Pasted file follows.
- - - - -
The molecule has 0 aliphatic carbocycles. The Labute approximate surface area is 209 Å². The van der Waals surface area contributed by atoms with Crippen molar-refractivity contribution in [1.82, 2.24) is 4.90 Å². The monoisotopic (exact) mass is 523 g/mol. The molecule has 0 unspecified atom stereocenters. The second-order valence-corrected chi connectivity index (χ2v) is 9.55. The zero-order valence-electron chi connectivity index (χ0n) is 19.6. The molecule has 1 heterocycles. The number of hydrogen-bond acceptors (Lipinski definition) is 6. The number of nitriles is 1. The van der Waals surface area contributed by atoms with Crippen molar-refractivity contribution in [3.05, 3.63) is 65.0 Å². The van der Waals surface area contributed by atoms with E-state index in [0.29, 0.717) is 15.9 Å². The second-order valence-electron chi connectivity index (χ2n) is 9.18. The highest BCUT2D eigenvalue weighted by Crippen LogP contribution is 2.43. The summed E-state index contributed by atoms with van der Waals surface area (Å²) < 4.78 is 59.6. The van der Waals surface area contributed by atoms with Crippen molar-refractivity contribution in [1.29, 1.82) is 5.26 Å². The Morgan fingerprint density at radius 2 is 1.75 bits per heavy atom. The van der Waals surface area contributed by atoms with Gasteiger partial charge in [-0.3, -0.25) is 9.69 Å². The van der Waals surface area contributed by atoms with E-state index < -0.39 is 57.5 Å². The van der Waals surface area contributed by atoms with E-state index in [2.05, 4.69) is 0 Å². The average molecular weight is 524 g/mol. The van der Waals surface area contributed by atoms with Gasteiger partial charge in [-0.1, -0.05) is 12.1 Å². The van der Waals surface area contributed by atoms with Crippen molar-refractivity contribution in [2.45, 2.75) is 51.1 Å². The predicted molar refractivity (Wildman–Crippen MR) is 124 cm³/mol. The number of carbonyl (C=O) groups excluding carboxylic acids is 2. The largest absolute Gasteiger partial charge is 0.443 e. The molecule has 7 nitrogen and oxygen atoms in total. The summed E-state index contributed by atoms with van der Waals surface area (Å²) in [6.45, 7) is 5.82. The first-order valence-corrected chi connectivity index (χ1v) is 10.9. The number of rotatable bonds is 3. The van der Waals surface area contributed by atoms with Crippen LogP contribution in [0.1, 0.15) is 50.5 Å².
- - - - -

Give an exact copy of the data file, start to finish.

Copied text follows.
The molecule has 0 aliphatic carbocycles. The Labute approximate surface area is 209 Å². The van der Waals surface area contributed by atoms with Crippen molar-refractivity contribution in [1.82, 2.24) is 4.90 Å². The monoisotopic (exact) mass is 523 g/mol. The molecule has 0 unspecified atom stereocenters. The second-order valence-corrected chi connectivity index (χ2v) is 9.55. The zero-order valence-electron chi connectivity index (χ0n) is 19.6. The molecule has 1 heterocycles. The number of hydrogen-bond acceptors (Lipinski definition) is 6. The number of nitriles is 1. The van der Waals surface area contributed by atoms with Crippen molar-refractivity contribution in [3.05, 3.63) is 65.0 Å². The van der Waals surface area contributed by atoms with E-state index in [0.29, 0.717) is 15.9 Å². The second-order valence-electron chi connectivity index (χ2n) is 9.18. The highest BCUT2D eigenvalue weighted by Crippen LogP contribution is 2.43. The summed E-state index contributed by atoms with van der Waals surface area (Å²) < 4.78 is 59.6. The van der Waals surface area contributed by atoms with Crippen molar-refractivity contribution in [1.29, 1.82) is 5.26 Å². The Morgan fingerprint density at radius 2 is 1.75 bits per heavy atom. The van der Waals surface area contributed by atoms with Gasteiger partial charge in [-0.3, -0.25) is 9.69 Å². The van der Waals surface area contributed by atoms with E-state index < -0.39 is 57.5 Å². The van der Waals surface area contributed by atoms with E-state index in [2.05, 4.69) is 0 Å². The average molecular weight is 524 g/mol. The van der Waals surface area contributed by atoms with Gasteiger partial charge in [-0.1, -0.05) is 12.1 Å². The van der Waals surface area contributed by atoms with Crippen molar-refractivity contribution in [2.45, 2.75) is 51.1 Å². The predicted molar refractivity (Wildman–Crippen MR) is 124 cm³/mol. The number of carbonyl (C=O) groups excluding carboxylic acids is 2. The largest absolute Gasteiger partial charge is 0.443 e. The molecule has 7 nitrogen and oxygen atoms in total. The summed E-state index contributed by atoms with van der Waals surface area (Å²) in [6.45, 7) is 5.82. The first-order valence-corrected chi connectivity index (χ1v) is 10.9. The number of rotatable bonds is 3. The van der Waals surface area contributed by atoms with Crippen LogP contribution in [0.1, 0.15) is 50.5 Å².